WHEN Jessica Tang first pitched the idea of a skincare and cosmetics line-up for children to fellow mums, she found herself in quite a quandary.
“I was ridiculed to the point of being called crazy but my intention was not to sell vanity. It was to cater to a need — the performing arts,” the sales and marketing director of C’est Moi Pte Ltd says.
Tang, a mother of two young daughters and a teenage son, relates her experience when her eldest, Annabele, then five, was very involved in gymnastics and dance performances.
“As a parent, it was clear to me that children love the dance floor. And when they are on stage and in the limelight, they need proper make-up, but there were no brands formulated specifically for their skin.
“Because she needed to put on make-up, there was an incident when Annabele broke out in red bumps that took two weeks to subside. So I thought of working on a product that catered to the delicate skin of children. And if it’s safe for children, it is also safe for adults,” Tang says with glee, in an exclusive interview with The Edge Financial Daily recently.
Thus began the three-year journey of coming up with C’est Moi (French for “it’s me”).
In her first market survey, Tang discovered how adults of different age categories responded to the idea. Those in their 30s were keen while couples in their 40s, while agreeable to the idea, limited children wearing make-up only to performances.
“Those in their 50s were saying ‘kids can use my make-up’ and it was ‘not a drop of make-up for children’ for those past 60. But children, especially those taking to the stage, want to emulate performers and the available products were harsh on their skin, so I pondered seriously about creating a brand new category,” she shares.
Tang had working experience with big brands like Hermes, Givenchy and Paco Rabanne before she joined forces with her husband in toy distributing firm Camtec in 1997. Camtec wholly owns C’est Moi and Tang says both companies have children at heart.
“In reaching the final decision, it was not a question of doing something good or bad but the need to sell from the heart because I knew the desire wouldn’t last long if I didn’t follow it through,” she adds.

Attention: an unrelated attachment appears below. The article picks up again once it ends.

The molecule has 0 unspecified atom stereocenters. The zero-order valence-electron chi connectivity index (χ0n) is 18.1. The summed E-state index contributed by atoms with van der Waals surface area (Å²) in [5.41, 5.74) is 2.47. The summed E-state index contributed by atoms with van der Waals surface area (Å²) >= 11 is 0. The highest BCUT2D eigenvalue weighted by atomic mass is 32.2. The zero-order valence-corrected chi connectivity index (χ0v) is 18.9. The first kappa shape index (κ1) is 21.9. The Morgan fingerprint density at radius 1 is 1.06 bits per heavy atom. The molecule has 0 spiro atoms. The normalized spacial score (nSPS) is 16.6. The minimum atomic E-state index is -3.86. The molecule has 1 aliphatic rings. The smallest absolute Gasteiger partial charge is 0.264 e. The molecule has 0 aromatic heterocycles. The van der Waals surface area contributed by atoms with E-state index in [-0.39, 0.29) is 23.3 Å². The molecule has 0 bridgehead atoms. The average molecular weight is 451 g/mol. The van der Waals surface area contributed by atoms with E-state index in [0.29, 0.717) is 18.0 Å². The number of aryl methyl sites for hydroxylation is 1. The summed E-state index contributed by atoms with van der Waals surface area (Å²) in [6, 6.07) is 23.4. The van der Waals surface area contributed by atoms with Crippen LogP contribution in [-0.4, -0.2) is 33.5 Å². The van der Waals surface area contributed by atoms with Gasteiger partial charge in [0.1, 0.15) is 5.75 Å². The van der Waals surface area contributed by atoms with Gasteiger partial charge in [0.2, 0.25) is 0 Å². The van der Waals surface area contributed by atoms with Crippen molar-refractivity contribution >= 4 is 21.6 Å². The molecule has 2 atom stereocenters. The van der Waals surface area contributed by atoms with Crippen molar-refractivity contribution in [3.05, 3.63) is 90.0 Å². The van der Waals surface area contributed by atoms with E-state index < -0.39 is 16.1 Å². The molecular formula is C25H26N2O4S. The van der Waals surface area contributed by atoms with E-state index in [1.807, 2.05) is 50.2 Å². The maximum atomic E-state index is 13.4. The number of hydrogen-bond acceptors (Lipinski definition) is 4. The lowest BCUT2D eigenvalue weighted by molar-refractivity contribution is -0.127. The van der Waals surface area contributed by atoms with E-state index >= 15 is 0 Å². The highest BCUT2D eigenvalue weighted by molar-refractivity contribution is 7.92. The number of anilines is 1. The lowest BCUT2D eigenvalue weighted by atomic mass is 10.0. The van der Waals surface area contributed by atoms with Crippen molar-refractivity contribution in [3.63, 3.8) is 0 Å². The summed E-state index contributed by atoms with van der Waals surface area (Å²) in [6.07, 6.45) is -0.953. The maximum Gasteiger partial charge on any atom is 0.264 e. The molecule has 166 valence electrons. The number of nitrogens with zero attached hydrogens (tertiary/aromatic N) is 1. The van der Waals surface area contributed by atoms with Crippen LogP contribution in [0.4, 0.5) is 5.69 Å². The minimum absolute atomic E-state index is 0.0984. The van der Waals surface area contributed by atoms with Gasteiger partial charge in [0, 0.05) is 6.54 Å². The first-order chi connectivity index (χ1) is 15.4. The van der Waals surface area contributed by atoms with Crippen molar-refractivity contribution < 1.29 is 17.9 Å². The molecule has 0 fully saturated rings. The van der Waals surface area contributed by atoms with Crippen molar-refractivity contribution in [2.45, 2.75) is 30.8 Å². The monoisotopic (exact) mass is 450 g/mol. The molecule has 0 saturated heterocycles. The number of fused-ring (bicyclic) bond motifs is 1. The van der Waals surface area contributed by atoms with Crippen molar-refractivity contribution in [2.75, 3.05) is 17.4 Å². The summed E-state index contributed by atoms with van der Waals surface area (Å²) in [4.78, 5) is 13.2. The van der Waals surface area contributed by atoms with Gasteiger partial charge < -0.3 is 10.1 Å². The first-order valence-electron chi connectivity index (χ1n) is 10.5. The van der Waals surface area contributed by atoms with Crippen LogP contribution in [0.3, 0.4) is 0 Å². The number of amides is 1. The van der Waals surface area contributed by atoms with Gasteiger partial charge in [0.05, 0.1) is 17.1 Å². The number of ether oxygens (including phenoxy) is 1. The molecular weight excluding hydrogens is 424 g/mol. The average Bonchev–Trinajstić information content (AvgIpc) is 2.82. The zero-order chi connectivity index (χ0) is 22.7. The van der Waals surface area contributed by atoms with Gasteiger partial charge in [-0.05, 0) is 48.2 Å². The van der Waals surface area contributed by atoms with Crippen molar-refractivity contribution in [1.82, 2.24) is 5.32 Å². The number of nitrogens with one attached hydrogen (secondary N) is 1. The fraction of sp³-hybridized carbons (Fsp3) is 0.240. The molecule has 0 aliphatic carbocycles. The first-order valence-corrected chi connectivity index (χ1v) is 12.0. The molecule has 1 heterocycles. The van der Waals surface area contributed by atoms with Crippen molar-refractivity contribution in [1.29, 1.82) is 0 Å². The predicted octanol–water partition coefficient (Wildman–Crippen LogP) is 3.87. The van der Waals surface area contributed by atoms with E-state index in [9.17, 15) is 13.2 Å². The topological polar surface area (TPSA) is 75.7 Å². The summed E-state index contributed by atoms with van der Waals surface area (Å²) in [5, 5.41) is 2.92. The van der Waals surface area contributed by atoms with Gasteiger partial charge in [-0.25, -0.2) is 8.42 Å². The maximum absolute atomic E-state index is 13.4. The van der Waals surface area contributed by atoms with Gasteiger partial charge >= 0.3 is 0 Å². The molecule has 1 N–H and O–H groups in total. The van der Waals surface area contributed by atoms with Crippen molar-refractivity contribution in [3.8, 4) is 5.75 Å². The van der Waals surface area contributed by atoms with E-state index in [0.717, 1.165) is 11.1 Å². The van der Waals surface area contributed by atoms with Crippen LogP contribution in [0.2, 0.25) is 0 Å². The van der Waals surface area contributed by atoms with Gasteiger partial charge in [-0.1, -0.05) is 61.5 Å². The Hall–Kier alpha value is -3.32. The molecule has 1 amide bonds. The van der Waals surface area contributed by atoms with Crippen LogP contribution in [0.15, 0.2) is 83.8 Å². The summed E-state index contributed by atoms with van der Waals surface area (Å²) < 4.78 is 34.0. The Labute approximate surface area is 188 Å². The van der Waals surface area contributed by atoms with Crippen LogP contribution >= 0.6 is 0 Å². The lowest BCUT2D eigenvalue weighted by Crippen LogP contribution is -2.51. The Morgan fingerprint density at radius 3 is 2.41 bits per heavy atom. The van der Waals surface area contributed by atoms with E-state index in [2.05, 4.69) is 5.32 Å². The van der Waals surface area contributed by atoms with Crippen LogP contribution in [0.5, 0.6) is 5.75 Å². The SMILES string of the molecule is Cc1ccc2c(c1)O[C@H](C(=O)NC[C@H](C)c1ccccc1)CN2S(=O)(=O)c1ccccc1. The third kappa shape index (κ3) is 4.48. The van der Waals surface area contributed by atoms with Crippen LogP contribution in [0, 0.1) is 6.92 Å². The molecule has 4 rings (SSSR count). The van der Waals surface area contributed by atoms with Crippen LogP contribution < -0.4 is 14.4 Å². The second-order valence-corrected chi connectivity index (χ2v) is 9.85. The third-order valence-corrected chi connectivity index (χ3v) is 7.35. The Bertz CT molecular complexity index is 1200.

Formulated in Europe, C’est Moi’s products are free of parabens, phthalates and other synthetics harmful to children’s skin. Instead, they are packed with 97% natural products which comprise fresh fruit cells and minerals.
Tang’s hard work resulted in C’est Moi’s six skincare products — cleanser, hydrating gel, cleansing milk make-up remover, scar repair cream, night cream and tinted sunscreen. These are in addition to the 10 make-up categories of eyeshadow, eyeliner pencil, liquid eyeliner, face crayons, lipstick crayons, blush, water-based nail polish, compact foundation, mascara and lip gloss.
“It was quite a journey from finding laboratory facilities who shared the same passion and vision to deciding on the packaging, the brand, and finally setting up shop in November (2014) at C’est Moi’s ‘box’ outlet in Metro Centrepoint, Singapore,” she said, adding that she set a very stringent criteria to go by as far as the products and packaging and brand were concerned.
“I wanted to see kids take to wearing it, so it was good to hear one coax his friend, ‘This is different! You don’t feel anything!’
“I also didn’t want it to have too much of an adult or a childish feel to the packaging, and the brand had to be one with attitude because while I wanted it to be cool, I didn’t want it to be ‘against school’ because I myself am a very traditional mother,” Tang said.
The plan was to launch C’est Moi in the United Kingdom eventually because “London is the hub of theatre and musicals and generally all stage performances” but the brand had to make an impact on home ground first.
“The greatest mission of C’est Moi is to teach children and their parents about skincare — that is a fact — and to address the teenage market which doesn’t care about skincare. It is especially needed now when pollution is high and the ultra-violet rays from the sun are more powerful,” Tang adds.
Tang reports of positive response in Singapore, and the Malaysian market can order C’est Moi online as the e-commerce function will be in operations starting March. Tang also shares that she is laying the foundation so the brand can be exported to the UK sometime this year.
At this juncture, C’est Moi and the need for proper skincare is being introduced in performance schools, but where the masses are concerned, Tang is depending on the social-media front for marketing besides the typical beauty magazine advertisements. This will include YouTube beauty tutorials catering to children — maybe starring her own daughters and eventually some of their friends.
“I think the best spokespersons about this product are kids themselves and word-of-mouth works just as well,” Tang adds.
This article first appeared in The Edge Financial Daily, on January 13, 2015.